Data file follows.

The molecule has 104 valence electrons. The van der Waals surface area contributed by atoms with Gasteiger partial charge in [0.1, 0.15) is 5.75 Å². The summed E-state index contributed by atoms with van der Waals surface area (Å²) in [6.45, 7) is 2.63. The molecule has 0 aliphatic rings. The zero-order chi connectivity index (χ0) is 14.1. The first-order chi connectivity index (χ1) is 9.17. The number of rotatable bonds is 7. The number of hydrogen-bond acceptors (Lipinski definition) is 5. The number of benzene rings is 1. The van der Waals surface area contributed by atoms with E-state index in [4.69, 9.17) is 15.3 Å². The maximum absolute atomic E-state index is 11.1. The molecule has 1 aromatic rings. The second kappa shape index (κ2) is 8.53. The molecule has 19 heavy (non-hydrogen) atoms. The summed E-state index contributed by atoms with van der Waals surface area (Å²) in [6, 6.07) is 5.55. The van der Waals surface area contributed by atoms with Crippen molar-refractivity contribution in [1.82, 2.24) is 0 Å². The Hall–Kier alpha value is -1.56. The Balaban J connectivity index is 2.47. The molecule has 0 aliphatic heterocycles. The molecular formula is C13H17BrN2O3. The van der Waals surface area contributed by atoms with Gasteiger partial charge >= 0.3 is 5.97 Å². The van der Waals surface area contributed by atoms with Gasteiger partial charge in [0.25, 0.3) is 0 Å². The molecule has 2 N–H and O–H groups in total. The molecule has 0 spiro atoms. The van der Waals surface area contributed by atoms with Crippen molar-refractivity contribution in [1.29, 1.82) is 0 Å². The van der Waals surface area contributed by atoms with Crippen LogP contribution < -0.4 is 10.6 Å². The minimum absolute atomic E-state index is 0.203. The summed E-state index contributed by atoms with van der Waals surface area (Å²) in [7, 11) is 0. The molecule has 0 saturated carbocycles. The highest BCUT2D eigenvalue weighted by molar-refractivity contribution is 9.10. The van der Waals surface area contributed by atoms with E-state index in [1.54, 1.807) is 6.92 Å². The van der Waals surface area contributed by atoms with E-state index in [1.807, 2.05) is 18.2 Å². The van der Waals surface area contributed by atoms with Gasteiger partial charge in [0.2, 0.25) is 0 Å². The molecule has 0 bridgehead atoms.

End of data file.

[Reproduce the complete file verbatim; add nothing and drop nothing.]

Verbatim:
The molecule has 104 valence electrons. The van der Waals surface area contributed by atoms with Gasteiger partial charge in [0.1, 0.15) is 5.75 Å². The summed E-state index contributed by atoms with van der Waals surface area (Å²) in [6.45, 7) is 2.63. The molecule has 0 aliphatic rings. The zero-order chi connectivity index (χ0) is 14.1. The first-order chi connectivity index (χ1) is 9.17. The number of rotatable bonds is 7. The number of hydrogen-bond acceptors (Lipinski definition) is 5. The number of benzene rings is 1. The van der Waals surface area contributed by atoms with E-state index in [4.69, 9.17) is 15.3 Å². The maximum absolute atomic E-state index is 11.1. The molecule has 1 aromatic rings. The second kappa shape index (κ2) is 8.53. The molecule has 19 heavy (non-hydrogen) atoms. The summed E-state index contributed by atoms with van der Waals surface area (Å²) in [6, 6.07) is 5.55. The van der Waals surface area contributed by atoms with Crippen molar-refractivity contribution in [1.82, 2.24) is 0 Å². The Hall–Kier alpha value is -1.56. The Balaban J connectivity index is 2.47. The molecule has 0 aliphatic heterocycles. The molecular formula is C13H17BrN2O3. The van der Waals surface area contributed by atoms with Gasteiger partial charge >= 0.3 is 5.97 Å². The van der Waals surface area contributed by atoms with Gasteiger partial charge in [0.25, 0.3) is 0 Å². The molecule has 2 N–H and O–H groups in total. The molecule has 0 spiro atoms. The van der Waals surface area contributed by atoms with Crippen molar-refractivity contribution in [1.29, 1.82) is 0 Å². The van der Waals surface area contributed by atoms with Crippen LogP contribution < -0.4 is 10.6 Å². The minimum absolute atomic E-state index is 0.203. The summed E-state index contributed by atoms with van der Waals surface area (Å²) in [7, 11) is 0. The molecule has 0 saturated carbocycles. The highest BCUT2D eigenvalue weighted by molar-refractivity contribution is 9.10. The van der Waals surface area contributed by atoms with E-state index in [1.54, 1.807) is 6.92 Å². The van der Waals surface area contributed by atoms with E-state index in [1.807, 2.05) is 18.2 Å². The van der Waals surface area contributed by atoms with Gasteiger partial charge in [0.2, 0.25) is 0 Å². The molecule has 0 bridgehead atoms.